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A History of Spain by Charles E. Chapman

And Majorca may be considered together


_Aragon_

[Sidenote: General characteristics of intellectual culture in the kingdom of Aragon.]

In intellectual culture Aragon proper, Catalonia, Valencia, and Majorca may be considered together. The same general line of progress was in evidence as that already described for Castile. There was the same eagerness for learning among the upper classes, the same development of educational institutions, an analogous penetration of foreign influences (especially French and Italian), and an identical practice of going to other parts of Europe to study. The landmarks in intellectual history were the reign of Pedro IV in didactic literature, that of Juan I for the Proven?al troubadour literature, and that of Alfonso V for the Classical Renaissance.

[Sidenote: Education and printing.]

The most noteworthy university founded in the period was that of Barcelona, which evolved from an academy in the opening years of the fourteenth century to the rank of a university in 1450, with courses in theology, civil and canon law, philosophy, arts, and medicine. In addition to numerous other schools similar to those of Castile there were two more or less distinct types here: the primary school, much more frequently met with than in other parts of the peninsula; and the Lulian schools (due originally to the initiative of Raymond Lull, but carried on throughout the

era), which devoted themselves primarily to philosophy, but also to foreign languages, especially Arabic. Naturally the invention of printing at the end of the period gave a fresh impulse to intellectual culture. The first book to be printed in this region was published in Valencia in 1474. In 1478, or a little before, books began to be printed in Barcelona.

[Sidenote: Leading currents in thought and science.]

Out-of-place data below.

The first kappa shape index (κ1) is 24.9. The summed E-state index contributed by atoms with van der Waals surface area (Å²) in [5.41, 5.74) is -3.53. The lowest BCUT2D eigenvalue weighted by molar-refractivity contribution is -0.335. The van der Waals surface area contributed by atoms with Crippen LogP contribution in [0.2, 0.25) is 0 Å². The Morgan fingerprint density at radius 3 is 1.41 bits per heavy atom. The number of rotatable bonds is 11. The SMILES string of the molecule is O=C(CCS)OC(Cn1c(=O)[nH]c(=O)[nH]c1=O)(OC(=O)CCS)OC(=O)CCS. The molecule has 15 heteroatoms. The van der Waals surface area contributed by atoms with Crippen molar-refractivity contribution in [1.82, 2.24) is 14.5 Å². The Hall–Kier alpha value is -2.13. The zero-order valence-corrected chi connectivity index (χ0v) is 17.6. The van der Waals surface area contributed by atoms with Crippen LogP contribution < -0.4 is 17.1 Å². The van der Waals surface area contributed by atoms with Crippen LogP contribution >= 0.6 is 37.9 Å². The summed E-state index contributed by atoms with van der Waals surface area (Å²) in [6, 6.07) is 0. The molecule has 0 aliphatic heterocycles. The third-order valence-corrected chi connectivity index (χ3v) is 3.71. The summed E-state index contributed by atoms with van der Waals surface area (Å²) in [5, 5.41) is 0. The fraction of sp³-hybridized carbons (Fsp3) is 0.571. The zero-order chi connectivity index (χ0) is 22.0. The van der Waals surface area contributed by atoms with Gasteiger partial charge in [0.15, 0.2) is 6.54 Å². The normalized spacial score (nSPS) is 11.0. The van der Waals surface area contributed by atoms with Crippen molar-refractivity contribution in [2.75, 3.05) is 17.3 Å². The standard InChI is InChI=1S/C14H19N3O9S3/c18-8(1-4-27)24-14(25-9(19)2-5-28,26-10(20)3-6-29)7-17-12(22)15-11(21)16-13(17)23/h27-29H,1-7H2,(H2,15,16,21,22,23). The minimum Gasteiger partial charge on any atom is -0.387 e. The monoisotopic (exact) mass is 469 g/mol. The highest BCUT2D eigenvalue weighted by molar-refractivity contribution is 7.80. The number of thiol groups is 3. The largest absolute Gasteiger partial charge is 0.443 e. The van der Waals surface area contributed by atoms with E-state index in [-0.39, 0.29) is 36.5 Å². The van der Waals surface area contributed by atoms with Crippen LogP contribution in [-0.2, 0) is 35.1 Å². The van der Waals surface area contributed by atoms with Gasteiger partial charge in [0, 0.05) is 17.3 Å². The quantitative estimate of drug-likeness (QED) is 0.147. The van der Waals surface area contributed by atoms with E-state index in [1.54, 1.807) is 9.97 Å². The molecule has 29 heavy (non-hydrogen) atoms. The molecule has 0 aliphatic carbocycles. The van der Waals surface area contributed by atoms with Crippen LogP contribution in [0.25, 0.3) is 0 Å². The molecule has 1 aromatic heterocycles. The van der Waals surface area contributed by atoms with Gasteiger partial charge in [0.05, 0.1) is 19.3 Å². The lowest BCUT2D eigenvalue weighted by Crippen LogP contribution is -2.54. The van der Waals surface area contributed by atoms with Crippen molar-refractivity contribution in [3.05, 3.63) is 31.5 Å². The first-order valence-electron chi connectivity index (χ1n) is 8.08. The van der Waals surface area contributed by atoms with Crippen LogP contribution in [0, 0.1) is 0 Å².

Philosophy, medicine, nautical science, cartography, and cosmography were the studies most cultivated. The influence of Raymond Lull continued to be felt, both in the imitations and translations of Hebrew and Arabic philosophers, especially Averr?es, and in the reaction against them. In the fifteenth century the Italian, and to a less extent the French, influences began to be felt. The Neapolitan court of Alfonso V was the great centre for the penetration of Italian and classical thought. Theologians proper contributed little in this period, but there were numerous writings on ecclesiastical subjects,--works of a controversial or moral nature, translations, and histories of saints, mystics, ascetics, and sacred orators. The extraordinary development of the study of medicine was due primarily to Jewish and Moslem elements. Toward the end of the fifteenth century a marked current of opinion against the deductive method in medicine and in favor of experimental studies became apparent. Chemistry, the companion study of medicine, was much in favor, as also was alchemy, which counted King Juan I and Miguel Jim?nez de Urrea, bishop of Tarazona, among its devotees. The Catalans and Majorcans were famous for their knowledge of cartography and the related sciences. To the Catalans were due the first map of the Danish peninsula and the correction of the maps of the Norwegian and Swedish coasts and the lands touching the Baltic Sea. Jaime Ferrer, a Marrano of Majorca, was the leading nautical and geographical scholar of those whom Prince Henry attracted to Portugal to prepare the Portuguese for their r?le in the history of maritime exploration. In addition to the kindred sciences of mathematics and astronomy the pseudo-science of astrology was also much pursued. Just as in Castile, so in Aragon, juridical studies in both the civil and canon law had a great vogue.


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